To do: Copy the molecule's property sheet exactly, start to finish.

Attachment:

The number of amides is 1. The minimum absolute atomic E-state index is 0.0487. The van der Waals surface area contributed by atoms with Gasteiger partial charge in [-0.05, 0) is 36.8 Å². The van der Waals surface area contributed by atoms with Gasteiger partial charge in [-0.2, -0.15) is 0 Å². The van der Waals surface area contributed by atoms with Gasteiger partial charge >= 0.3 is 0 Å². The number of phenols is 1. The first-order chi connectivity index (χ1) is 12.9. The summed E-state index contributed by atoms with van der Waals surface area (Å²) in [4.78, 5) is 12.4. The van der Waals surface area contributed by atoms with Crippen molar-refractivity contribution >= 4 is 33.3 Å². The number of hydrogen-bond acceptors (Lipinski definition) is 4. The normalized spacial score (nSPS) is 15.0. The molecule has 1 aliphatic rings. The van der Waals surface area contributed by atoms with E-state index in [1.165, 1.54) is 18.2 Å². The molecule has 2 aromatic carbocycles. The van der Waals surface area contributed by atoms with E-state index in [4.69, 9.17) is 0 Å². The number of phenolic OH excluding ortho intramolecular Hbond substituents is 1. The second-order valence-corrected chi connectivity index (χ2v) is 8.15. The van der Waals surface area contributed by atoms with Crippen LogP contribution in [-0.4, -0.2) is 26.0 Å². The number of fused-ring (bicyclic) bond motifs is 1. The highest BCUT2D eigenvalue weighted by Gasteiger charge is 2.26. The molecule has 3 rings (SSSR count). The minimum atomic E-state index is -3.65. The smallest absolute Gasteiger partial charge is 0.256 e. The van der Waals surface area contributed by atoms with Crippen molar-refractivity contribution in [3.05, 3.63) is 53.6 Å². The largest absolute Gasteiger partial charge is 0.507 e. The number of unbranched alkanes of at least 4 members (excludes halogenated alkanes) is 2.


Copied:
The number of amides is 1. The minimum absolute atomic E-state index is 0.0487. The van der Waals surface area contributed by atoms with Gasteiger partial charge in [-0.05, 0) is 36.8 Å². The van der Waals surface area contributed by atoms with Gasteiger partial charge in [-0.2, -0.15) is 0 Å². The van der Waals surface area contributed by atoms with Gasteiger partial charge >= 0.3 is 0 Å². The number of phenols is 1. The first-order chi connectivity index (χ1) is 12.9. The summed E-state index contributed by atoms with van der Waals surface area (Å²) in [4.78, 5) is 12.4. The van der Waals surface area contributed by atoms with Crippen molar-refractivity contribution >= 4 is 33.3 Å². The number of hydrogen-bond acceptors (Lipinski definition) is 4. The normalized spacial score (nSPS) is 15.0. The molecule has 1 aliphatic rings. The van der Waals surface area contributed by atoms with E-state index in [1.165, 1.54) is 18.2 Å². The molecule has 2 aromatic carbocycles. The van der Waals surface area contributed by atoms with E-state index in [4.69, 9.17) is 0 Å². The number of phenolic OH excluding ortho intramolecular Hbond substituents is 1. The second-order valence-corrected chi connectivity index (χ2v) is 8.15. The van der Waals surface area contributed by atoms with Crippen LogP contribution in [-0.4, -0.2) is 26.0 Å². The number of fused-ring (bicyclic) bond motifs is 1. The highest BCUT2D eigenvalue weighted by Gasteiger charge is 2.26. The molecule has 3 rings (SSSR count). The minimum atomic E-state index is -3.65. The smallest absolute Gasteiger partial charge is 0.256 e. The van der Waals surface area contributed by atoms with Crippen molar-refractivity contribution in [3.05, 3.63) is 53.6 Å². The largest absolute Gasteiger partial charge is 0.507 e. The number of unbranched alkanes of at least 4 members (excludes halogenated alkanes) is 2.